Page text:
Merope (Pleiades)

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L'Etoile Perdue (The Lost Star, 1884) by William-Adolphe Bouguereau: Merope with her sister Pleiades in the background

In Greek mythology, Merope (Greek: Μερόπη) is one of the seven Pleiades, daughters of Atlas and Pleione. Pleione, their mother, is the daughter of Oceanus and Tethys and is the protector of sailors.[1] Their transformation into the star cluster known as the Pleiades is the subject of varied myths.

Among the Pleiades[edit]

In one story, the Pleiades, along with their half sisters the Hyades, were the virgin companions to Artemis.[citation needed] Artemis was the twin of Apollo and daughter of Leto and Zeus, and a protector of both hunters and wild animals. The Pleiades were nymphs, and along with their half sisters, were called Atlantides, Modonodes, or Nysiades and were the caretakers of the infant Bacchus.[2]

Orion pursued the Pleiades named Maia, Electra, Taygete, Celaeno, Alcyone, Sterope, and Merope after he fell in love with their beauty and grace. Artemis asked Zeus to protect the Pleiades and in turn, Zeus turned them into stars. Artemis was angry because she no longer could see her companions and had her brother, Apollo, send a giant scorpion to chase and kill Orion. Zeus then turned Orion into a constellation to further pursue the Pleiades in the skies.[3]

A dark interstellar cloud ravaged by the passage of Merope, one of the brightest stars in the Pleiades star cluster.

In another legend, the sisters were transformed by Zeus into stars because Orion fell in love with them and relentlessly pursued their affection for 12 years. At first they were turned into doves, but later, along with Orion, into stars so that forever the hunter Orion would pursue them.[1]

In either legend the Pleiades were turned into stars and now, along with their half sisters, the Hyades (who died weeping for their dead brother Hyas), are part of the star constellation Taurus.

Marriage[edit]

Merope is the faintest of the stars because she was the only of the Pleiades to have married a mortal. Her sisters had relations with gods and bore them sons, but Merope married Sisyphus and lived on the island Chios. Merope gave birth to Glaukos, Ornytion, Almus, Thersander and Sinon. The star Merope is often called the “lost Pleiad” because she was at first not seen by astronomers or charted like her sisters. One myth[4] says that she hid her face in shame because she had an affair with a mortal man, another says she went to Hades with her husband, Sisyphus.[5]

In popular culture[edit]

J. K. Rowling, author of the Harry Potter novels, gave the name Merope Gaunt to the mother of her novels' primary villain, Lord Voldemort. Merope was a witch, while the father, Tom Riddle was a "muggle" (non-magical), categorizing Voldemort as a "half-blood". Merope in mythology, having married a mortal, would have placed her offspring in a similar situation.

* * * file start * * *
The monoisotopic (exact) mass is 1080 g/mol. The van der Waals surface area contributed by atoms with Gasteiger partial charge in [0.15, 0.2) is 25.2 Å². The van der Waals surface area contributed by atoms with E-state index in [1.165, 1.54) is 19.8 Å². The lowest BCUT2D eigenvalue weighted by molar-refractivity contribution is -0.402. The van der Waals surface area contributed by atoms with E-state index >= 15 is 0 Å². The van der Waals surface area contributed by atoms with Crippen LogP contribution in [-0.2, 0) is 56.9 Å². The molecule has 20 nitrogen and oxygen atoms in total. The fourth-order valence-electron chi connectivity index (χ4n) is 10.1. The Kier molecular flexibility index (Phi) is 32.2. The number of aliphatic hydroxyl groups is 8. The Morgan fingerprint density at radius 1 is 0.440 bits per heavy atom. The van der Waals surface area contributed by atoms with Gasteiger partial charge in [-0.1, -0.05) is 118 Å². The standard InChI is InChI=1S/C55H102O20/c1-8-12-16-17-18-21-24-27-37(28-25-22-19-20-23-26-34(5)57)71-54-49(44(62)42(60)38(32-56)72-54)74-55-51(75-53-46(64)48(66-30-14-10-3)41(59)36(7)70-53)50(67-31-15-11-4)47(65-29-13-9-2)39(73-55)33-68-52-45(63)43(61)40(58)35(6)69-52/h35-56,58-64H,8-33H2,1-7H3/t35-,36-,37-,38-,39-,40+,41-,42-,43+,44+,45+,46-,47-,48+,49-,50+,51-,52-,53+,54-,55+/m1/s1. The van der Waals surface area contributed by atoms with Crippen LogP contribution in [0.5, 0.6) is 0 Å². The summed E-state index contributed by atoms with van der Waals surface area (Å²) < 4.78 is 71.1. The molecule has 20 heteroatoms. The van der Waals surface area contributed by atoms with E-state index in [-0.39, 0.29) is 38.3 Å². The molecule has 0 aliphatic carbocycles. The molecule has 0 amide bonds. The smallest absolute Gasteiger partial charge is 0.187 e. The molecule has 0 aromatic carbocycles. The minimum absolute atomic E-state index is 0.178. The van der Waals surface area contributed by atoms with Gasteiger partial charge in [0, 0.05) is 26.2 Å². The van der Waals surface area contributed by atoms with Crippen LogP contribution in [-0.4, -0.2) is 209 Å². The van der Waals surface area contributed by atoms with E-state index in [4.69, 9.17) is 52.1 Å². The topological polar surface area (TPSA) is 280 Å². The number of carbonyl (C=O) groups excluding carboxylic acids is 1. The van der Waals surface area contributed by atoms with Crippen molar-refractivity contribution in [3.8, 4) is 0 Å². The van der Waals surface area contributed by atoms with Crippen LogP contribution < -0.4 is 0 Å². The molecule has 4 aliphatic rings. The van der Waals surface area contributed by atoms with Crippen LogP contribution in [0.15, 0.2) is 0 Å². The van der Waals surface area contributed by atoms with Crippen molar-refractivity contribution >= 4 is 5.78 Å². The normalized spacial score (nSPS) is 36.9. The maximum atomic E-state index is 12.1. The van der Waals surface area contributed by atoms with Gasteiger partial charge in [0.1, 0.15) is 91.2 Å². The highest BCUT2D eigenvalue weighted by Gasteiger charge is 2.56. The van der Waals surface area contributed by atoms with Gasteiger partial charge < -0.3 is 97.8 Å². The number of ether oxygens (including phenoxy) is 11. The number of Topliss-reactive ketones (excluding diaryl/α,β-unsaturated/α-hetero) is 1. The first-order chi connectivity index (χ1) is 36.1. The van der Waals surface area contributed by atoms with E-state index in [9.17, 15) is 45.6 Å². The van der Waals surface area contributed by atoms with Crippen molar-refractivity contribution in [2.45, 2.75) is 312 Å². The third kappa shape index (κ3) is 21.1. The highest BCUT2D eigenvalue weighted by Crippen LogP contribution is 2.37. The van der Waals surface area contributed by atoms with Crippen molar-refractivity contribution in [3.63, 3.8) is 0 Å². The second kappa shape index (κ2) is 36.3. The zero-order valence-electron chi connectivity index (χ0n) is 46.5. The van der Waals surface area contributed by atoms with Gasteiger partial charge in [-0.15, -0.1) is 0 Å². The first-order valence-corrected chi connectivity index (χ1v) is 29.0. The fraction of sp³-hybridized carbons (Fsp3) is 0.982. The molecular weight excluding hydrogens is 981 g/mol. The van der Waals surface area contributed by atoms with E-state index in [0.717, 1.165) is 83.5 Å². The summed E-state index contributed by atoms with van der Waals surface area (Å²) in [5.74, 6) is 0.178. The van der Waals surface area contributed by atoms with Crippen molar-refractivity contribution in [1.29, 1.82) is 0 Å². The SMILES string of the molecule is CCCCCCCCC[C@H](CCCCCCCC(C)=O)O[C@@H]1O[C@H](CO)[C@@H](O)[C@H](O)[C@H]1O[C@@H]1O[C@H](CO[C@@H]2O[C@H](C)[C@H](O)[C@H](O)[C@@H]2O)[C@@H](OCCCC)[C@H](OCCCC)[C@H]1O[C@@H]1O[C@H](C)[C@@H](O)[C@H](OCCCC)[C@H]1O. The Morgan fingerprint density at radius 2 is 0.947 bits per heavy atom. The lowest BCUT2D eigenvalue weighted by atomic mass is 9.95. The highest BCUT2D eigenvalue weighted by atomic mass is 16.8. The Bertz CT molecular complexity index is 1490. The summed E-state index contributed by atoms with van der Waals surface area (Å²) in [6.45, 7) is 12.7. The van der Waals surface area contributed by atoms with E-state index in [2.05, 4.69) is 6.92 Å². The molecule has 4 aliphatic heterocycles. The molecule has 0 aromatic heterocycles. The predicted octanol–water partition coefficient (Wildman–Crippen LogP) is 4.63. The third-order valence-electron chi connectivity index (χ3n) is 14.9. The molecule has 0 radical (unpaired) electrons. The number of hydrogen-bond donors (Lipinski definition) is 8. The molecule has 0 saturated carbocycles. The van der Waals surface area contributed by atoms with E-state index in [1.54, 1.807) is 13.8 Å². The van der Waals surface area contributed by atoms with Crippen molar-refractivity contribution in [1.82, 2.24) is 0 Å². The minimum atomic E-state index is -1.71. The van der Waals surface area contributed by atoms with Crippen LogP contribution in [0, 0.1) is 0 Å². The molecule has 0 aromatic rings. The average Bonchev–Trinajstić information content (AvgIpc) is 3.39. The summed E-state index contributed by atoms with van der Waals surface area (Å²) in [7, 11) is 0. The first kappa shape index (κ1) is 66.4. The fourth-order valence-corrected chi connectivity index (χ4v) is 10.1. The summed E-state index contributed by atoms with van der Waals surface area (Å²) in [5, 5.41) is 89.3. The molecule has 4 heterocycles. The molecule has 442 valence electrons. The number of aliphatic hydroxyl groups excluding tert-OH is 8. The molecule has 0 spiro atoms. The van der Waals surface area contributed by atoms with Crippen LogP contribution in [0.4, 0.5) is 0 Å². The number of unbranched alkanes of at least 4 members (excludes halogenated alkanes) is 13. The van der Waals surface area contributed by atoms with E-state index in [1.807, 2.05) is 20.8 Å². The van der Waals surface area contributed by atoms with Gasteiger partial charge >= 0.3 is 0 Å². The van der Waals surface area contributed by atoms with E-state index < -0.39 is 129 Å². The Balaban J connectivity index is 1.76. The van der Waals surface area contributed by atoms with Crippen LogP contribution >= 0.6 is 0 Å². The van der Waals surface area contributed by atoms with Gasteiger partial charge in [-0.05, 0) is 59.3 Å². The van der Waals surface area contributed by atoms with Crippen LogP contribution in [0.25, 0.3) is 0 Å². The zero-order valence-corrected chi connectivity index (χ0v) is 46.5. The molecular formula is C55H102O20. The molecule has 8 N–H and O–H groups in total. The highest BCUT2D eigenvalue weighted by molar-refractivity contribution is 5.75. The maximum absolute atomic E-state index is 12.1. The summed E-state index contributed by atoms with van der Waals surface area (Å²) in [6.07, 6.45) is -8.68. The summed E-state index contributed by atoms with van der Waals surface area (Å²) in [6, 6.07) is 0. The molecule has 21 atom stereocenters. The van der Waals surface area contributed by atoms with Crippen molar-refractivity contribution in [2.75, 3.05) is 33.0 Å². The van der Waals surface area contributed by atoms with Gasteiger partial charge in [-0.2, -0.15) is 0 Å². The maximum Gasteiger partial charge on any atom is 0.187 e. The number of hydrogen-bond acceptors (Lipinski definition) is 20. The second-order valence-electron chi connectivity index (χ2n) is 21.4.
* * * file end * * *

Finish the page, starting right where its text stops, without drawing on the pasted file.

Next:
Merope is also the absent mother of the young protagonist in "The Game" by Diana Wynne Jones.

References[edit]

  1. ^ a b The Pleiades in mythology, Pleiade.org
  2. ^ Mythology of the Seven Sisters (Pleiads), National Astronomy and Ionosphere Center (Arecibo Observatory)
  3. ^ Pleiades, in Greek mythology, InfoPlease
  4. ^ Ovid, Fasti 4.169–178; Robert A. Kaster, Emotion, Restraint, and Community in Ancient Rome (Oxford University Press, 2005), p. 79.
  5. ^ Merope: Definition, Answers.com

Bibliography[edit]

  • Gibson, Steven. "Merope". Pleiades Mythology. Retrieved 22 April 2009. 
  • "Merope". Answers.com. 2009. Retrieved 22 April 2009. 
  • "Pleiades". The Columbia Electronic Encyclopedia. Infoplease. 2007. Retrieved 22 April 2009. 

Further reading[edit]

  • Calame, Claude. Myth and History in Ancient Greece. 1996. Trans. Daniel W. Berman. New Jersey: Princeton University, 2003.
  • Ceci, Lynn. "Watchers of the Pleiades: Ethnoastronomy among Native Cultivators in Northeastern North America." Ethnohistory 25.4 (1978): 301-317. JSTOR. Lib. of University of Arizona. 2 Apr. 2009.
  • Gould, John. “Law, Custom, and Myth: Aspects of the Social Position of Women in Classical Athens.” Myth, Ritual, Memory, and Exchange Essays in Greek Literature and Culture. New York: Oxford University, 2001. 112-157.
  • Interpretations of Greek Mythology. 1987. Comp. Jan Bremmer. London: Routedge, 1990.
  • Kellett, E. E. The Story of Myths. New York: Harcourt, Brace, and Company, 1927.
  • Kershaw, Stephen P. The Greek Myths Gods, Monsters, Heroes, and the Origins of Storytelling. Brief Guide. New York: Carroll and Graf, 2007.
  • Larson, Jennifer. Greek Nymphs: Myth, Cult, Lore. New York: Oxford University, 2001.
  • Women’s Roles in Ancient Civilizations. Ed. Bella Vivante. Connecticut: Greenwood, 1999.

External links[edit]